Sri Lanka’s hotels, beaches, eateries now empty of tourists

Hotel occupancy in Sri Lanka dropped by 85%-90% after the attacks. (AFP/File)
Updated 16 May 2019

Sri Lanka’s hotels, beaches, eateries now empty of tourists

  • Tourism makes up almost 4% of Sri Lanka’s GDP
  • Authorities are mostly worried about the travel bans issued by some states

HIKKADUWA, Sri Lanka: Sipping fresh coconut water while sunbathing on deserted Hikkaduwa beach, Alexi Konchayenko, a sports trainer from Ukraine, struck a stoical note.
Bomb blasts can happen “anywhere, anytime,” he said, adding that he was not afraid. “Sri Lanka is an amazing country. This is my first visit and I will tell my friends also to come.”
His is a lone voice — and a lone presence. Sri Lanka was the Lonely Planet guide’s top travel destination for 2019, but since the Easter Sunday attacks on churches and luxury hotels, foreign tourists have fled.
Many of those booked to come in the next few months have canceled. Hotel occupancy across the island has plummeted by 85% to 90%. The tropical beaches, restaurants and shops are empty.
The coordinated suicide bombings on April 21 not only destroyed lives but also wiped out the livelihoods of Sri Lankans who depend on tourism.
More than 250 people, including 45 foreigners mainly from China, India, the US and the UK, died in the Daesh group-claimed blasts.
Tourists normally come to Hikkaduwa, in the southwest, for the strong waves that are perfect for surfing and sparkling clear waters made for snorkeling. Today, of the 27 hotels, very few are open. Most, along with the eateries that line the 6-kilometer stretch of palm-fringed beach, are closed.
Among the few hotels still open is Hikkaduwa Beach Hotel. On April 21, all 50 rooms were occupied; today, only a handful. “It’s a real disaster. We don’t know what to do right now,” said Sanjeewani Yogarajah, an executive with the hotel. She said the attack has cost the hotel $31,000, forcing the hotel’s management to send half the staff home.
Some tourism officials say the damage to the industry after the bombings is worse than during the 26-year civil war between the Liberation Tigers of Tamil Eelam and the government which ended a decade ago. At least then, the violence was mostly contained to the north of Sri Lanka, they said. This time, no part of the island has remained untouched by the blasts.
Lankesha Ponnamperuma, general manager of hotel chain Hikka Tranz, is one of the luckier ones. While most hotels report wholesale cancelations, he is surviving thanks to business from local residents. Last Friday, two-thirds of the 150 rooms were booked, mostly by domestic tourists.
“I haven’t sacked anyone yet. Instead, we are training our people to adjust their expenditure and helping them restructure their bank loans,” Ponnamperuma said.
The president of Sri Lanka’s Hotels Association, Sanath Ukwatta, said hotels have offered 30-50% discounts to entice local residents.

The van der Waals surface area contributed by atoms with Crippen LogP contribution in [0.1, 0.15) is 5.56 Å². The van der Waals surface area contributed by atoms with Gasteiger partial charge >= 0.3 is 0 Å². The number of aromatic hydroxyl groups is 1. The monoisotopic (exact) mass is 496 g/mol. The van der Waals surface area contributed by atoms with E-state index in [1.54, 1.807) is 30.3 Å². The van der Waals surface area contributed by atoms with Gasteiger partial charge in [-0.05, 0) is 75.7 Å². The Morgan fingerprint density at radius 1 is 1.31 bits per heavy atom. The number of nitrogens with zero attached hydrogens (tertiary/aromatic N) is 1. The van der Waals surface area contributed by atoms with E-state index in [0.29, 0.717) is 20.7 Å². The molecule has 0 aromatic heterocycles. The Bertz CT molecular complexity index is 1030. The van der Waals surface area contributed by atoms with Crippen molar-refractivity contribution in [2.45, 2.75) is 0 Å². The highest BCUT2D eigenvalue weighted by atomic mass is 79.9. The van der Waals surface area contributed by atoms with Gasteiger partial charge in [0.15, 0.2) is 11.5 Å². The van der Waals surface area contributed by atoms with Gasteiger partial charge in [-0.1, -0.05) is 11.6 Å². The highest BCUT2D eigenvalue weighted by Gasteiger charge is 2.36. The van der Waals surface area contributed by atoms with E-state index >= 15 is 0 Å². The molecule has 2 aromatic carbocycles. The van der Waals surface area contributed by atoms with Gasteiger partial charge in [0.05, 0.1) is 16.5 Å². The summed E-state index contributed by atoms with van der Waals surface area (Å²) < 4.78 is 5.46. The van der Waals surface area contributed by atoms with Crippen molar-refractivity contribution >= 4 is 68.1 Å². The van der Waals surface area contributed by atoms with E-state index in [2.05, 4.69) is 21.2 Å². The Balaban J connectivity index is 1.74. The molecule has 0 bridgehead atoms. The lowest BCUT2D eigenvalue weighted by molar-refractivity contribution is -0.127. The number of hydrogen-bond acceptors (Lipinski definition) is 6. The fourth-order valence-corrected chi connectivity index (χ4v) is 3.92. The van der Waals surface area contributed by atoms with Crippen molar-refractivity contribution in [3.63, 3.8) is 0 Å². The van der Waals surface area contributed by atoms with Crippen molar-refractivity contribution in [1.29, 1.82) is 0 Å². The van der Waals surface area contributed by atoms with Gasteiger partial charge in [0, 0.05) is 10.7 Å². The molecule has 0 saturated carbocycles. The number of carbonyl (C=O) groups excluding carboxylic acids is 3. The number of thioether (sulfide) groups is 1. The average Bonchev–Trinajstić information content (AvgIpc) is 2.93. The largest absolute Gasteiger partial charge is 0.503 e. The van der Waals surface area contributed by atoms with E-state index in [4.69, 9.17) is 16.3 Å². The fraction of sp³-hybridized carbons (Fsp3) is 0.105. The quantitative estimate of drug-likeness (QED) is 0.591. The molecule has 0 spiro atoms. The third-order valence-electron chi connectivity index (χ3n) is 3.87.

Such a strategy won’t solve the problem, he said, but will “help at least to keep the hotels going.”
The manager of a clothing shop said the owner had shut the group’s other two shops and the factory too. “Business collapsed after April 21,” said Kumari, who declined to give her surname.


Jet catches fire in northern California; 10 aboard unhurt

Updated 30 min ago

Jet catches fire in northern California; 10 aboard unhurt

OROVILLE, California: All 10 people aboard a small jet escaped injury Wednesday after the aircraft aborted its takeoff at a small Northern California airport, went off the runway and burst into flames, officials said.
The pilot of the twin-engine Cessna Citation jet aborted its takeoff at Oroville Municipal Airport for unknown reasons shortly before noon, Federal Aviation Administration spokesman Ian Gregor said.
The plane was carrying two pilots and eight passengers, and “all were accounted for, no injuries,” said Joe Deal, Oroville’s fire and police chief.
The jet had complications during takeoff that resulted in its catching fire, he said.
It slid off the end of the runway, sparking a fire in the dry grass. Photos and video from witnesses shows the jet’s door open and its landing gear apparently retracted. Officials briefly closed nearby Highway 162 before controlling the grass fire at less than two acres.
“They were out of the plane quickly,” said Rick Carhart, a spokesman the CalFire/Butte County Fire Department that assisted at the scene. By the time the first fire engine arrived, “the people had already gotten off and vacated the area very quickly.”
Carhart said he didn’t know if the jet caught fire before or after it left the runway.
The plane was flying from Oroville to Portland International Airport in Oregon, Gregor said.
An FAA website says the model 560XL jet was manufactured in 2003 and is registered to Jotts LLC, with an address that tracks to a firm based in Wilmington, Delaware, that provides registered agent services to multiple companies.
Deal said it was a personally chartered jet, and its corporate passengers had stayed overnight in Oroville.
“It was attempting to take off, but early reports show that it never made it off the ground,” Deal said. The jet slid off the northern end of the runway onto a grassy area, but it never left the airport property. It was fully engulfed by the time firefighters arrived.
Firefighters were able to quickly control the grass fire, but it took more than an hour to extinguish the jet, partly because it had just taken on 400 gallons of jet fuel, he said. A crash truck from nearby Chico sprayed the jet with foam to help extinguish the blaze.
The airport, which does not have commercial flights, remained open.
The FAA and National Transportation Safety Board will investigate. It typically takes the NTSB a year or more to determine a probable cause of an accident, Gregor said.